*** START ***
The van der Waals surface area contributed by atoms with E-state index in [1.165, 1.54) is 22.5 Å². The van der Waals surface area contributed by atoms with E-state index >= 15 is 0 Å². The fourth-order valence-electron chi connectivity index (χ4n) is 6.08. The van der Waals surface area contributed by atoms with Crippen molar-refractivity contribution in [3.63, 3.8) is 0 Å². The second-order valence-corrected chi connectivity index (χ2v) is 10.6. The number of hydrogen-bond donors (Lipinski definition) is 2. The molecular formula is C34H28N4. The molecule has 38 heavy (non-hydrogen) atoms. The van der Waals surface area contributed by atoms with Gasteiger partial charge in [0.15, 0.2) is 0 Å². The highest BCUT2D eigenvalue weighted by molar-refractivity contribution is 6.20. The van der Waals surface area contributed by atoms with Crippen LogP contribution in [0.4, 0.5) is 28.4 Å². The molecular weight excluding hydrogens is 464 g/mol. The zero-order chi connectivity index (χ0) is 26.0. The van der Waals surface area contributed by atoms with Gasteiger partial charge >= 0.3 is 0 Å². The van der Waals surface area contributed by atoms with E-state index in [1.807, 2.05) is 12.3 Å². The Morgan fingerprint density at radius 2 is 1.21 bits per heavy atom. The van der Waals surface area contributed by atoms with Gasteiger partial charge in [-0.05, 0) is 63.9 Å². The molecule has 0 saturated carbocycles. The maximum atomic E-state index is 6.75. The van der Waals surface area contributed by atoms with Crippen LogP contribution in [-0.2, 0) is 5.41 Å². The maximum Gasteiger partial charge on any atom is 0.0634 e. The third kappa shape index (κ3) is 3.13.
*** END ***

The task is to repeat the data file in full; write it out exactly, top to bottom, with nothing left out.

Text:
The van der Waals surface area contributed by atoms with E-state index in [1.165, 1.54) is 22.5 Å². The van der Waals surface area contributed by atoms with E-state index >= 15 is 0 Å². The fourth-order valence-electron chi connectivity index (χ4n) is 6.08. The van der Waals surface area contributed by atoms with Crippen molar-refractivity contribution in [3.63, 3.8) is 0 Å². The second-order valence-corrected chi connectivity index (χ2v) is 10.6. The number of hydrogen-bond donors (Lipinski definition) is 2. The molecular formula is C34H28N4. The molecule has 38 heavy (non-hydrogen) atoms. The van der Waals surface area contributed by atoms with Gasteiger partial charge in [0.15, 0.2) is 0 Å². The highest BCUT2D eigenvalue weighted by molar-refractivity contribution is 6.20. The van der Waals surface area contributed by atoms with Crippen LogP contribution in [0.4, 0.5) is 28.4 Å². The molecular weight excluding hydrogens is 464 g/mol. The zero-order chi connectivity index (χ0) is 26.0. The van der Waals surface area contributed by atoms with Gasteiger partial charge >= 0.3 is 0 Å². The van der Waals surface area contributed by atoms with E-state index in [1.807, 2.05) is 12.3 Å². The Morgan fingerprint density at radius 2 is 1.21 bits per heavy atom. The van der Waals surface area contributed by atoms with Gasteiger partial charge in [-0.05, 0) is 63.9 Å². The molecule has 0 saturated carbocycles. The maximum atomic E-state index is 6.75. The van der Waals surface area contributed by atoms with Crippen LogP contribution in [-0.2, 0) is 5.41 Å². The maximum Gasteiger partial charge on any atom is 0.0634 e. The third kappa shape index (κ3) is 3.13.